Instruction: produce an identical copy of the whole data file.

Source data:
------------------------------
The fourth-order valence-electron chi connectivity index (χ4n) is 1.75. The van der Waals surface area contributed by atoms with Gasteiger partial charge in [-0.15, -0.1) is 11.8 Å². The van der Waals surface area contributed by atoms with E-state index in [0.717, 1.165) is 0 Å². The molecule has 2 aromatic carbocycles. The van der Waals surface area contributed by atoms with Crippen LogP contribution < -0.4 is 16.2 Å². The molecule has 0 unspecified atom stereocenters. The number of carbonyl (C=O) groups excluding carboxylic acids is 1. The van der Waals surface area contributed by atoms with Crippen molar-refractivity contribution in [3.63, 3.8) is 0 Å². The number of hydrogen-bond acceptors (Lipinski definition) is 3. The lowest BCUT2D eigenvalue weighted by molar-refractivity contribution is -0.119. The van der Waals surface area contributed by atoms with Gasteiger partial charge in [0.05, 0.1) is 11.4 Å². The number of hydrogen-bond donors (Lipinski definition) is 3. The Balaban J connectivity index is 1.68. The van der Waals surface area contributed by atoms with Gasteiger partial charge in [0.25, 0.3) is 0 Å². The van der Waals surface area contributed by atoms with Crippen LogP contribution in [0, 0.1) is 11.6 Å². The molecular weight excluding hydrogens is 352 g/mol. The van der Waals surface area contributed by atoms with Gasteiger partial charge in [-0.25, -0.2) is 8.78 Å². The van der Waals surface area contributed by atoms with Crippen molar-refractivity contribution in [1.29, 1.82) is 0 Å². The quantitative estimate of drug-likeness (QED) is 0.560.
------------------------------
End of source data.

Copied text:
The fourth-order valence-electron chi connectivity index (χ4n) is 1.75. The van der Waals surface area contributed by atoms with Gasteiger partial charge in [-0.15, -0.1) is 11.8 Å². The van der Waals surface area contributed by atoms with E-state index in [0.717, 1.165) is 0 Å². The molecule has 2 aromatic carbocycles. The van der Waals surface area contributed by atoms with Crippen LogP contribution < -0.4 is 16.2 Å². The molecule has 0 unspecified atom stereocenters. The number of carbonyl (C=O) groups excluding carboxylic acids is 1. The van der Waals surface area contributed by atoms with Crippen molar-refractivity contribution in [3.63, 3.8) is 0 Å². The number of hydrogen-bond acceptors (Lipinski definition) is 3. The lowest BCUT2D eigenvalue weighted by molar-refractivity contribution is -0.119. The van der Waals surface area contributed by atoms with Gasteiger partial charge in [0.05, 0.1) is 11.4 Å². The number of hydrogen-bond donors (Lipinski definition) is 3. The Balaban J connectivity index is 1.68. The van der Waals surface area contributed by atoms with Gasteiger partial charge in [0.25, 0.3) is 0 Å². The van der Waals surface area contributed by atoms with Crippen LogP contribution in [0, 0.1) is 11.6 Å². The molecular weight excluding hydrogens is 352 g/mol. The van der Waals surface area contributed by atoms with Gasteiger partial charge in [-0.25, -0.2) is 8.78 Å². The van der Waals surface area contributed by atoms with Crippen molar-refractivity contribution in [1.29, 1.82) is 0 Å². The quantitative estimate of drug-likeness (QED) is 0.560.